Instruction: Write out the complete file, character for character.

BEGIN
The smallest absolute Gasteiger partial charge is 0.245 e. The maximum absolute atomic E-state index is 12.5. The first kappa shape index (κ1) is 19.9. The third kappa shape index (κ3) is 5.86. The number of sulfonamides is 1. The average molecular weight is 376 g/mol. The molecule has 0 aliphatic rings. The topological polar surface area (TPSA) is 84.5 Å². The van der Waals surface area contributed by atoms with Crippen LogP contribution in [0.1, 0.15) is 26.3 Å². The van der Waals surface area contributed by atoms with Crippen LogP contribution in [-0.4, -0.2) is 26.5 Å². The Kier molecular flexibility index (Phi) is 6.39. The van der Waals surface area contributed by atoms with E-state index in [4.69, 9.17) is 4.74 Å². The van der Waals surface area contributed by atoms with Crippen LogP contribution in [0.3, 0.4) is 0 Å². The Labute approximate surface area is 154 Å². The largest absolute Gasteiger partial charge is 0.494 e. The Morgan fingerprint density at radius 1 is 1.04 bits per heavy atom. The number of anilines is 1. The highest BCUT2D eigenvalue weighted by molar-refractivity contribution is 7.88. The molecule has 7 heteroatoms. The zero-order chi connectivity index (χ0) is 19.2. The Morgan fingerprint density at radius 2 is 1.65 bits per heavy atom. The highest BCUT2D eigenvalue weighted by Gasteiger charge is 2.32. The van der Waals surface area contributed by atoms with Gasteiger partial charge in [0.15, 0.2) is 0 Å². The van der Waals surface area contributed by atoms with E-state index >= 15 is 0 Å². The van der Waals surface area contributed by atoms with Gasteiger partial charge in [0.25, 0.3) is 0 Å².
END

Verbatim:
The smallest absolute Gasteiger partial charge is 0.245 e. The maximum absolute atomic E-state index is 12.5. The first kappa shape index (κ1) is 19.9. The third kappa shape index (κ3) is 5.86. The number of sulfonamides is 1. The average molecular weight is 376 g/mol. The molecule has 0 aliphatic rings. The topological polar surface area (TPSA) is 84.5 Å². The van der Waals surface area contributed by atoms with Crippen LogP contribution in [0.1, 0.15) is 26.3 Å². The van der Waals surface area contributed by atoms with Crippen LogP contribution in [-0.4, -0.2) is 26.5 Å². The Kier molecular flexibility index (Phi) is 6.39. The van der Waals surface area contributed by atoms with E-state index in [4.69, 9.17) is 4.74 Å². The van der Waals surface area contributed by atoms with Crippen LogP contribution in [0.3, 0.4) is 0 Å². The Labute approximate surface area is 154 Å². The largest absolute Gasteiger partial charge is 0.494 e. The Morgan fingerprint density at radius 1 is 1.04 bits per heavy atom. The number of anilines is 1. The highest BCUT2D eigenvalue weighted by molar-refractivity contribution is 7.88. The molecule has 7 heteroatoms. The zero-order chi connectivity index (χ0) is 19.2. The Morgan fingerprint density at radius 2 is 1.65 bits per heavy atom. The highest BCUT2D eigenvalue weighted by Gasteiger charge is 2.32. The van der Waals surface area contributed by atoms with Gasteiger partial charge in [0.15, 0.2) is 0 Å². The van der Waals surface area contributed by atoms with E-state index >= 15 is 0 Å². The van der Waals surface area contributed by atoms with Gasteiger partial charge in [0.25, 0.3) is 0 Å².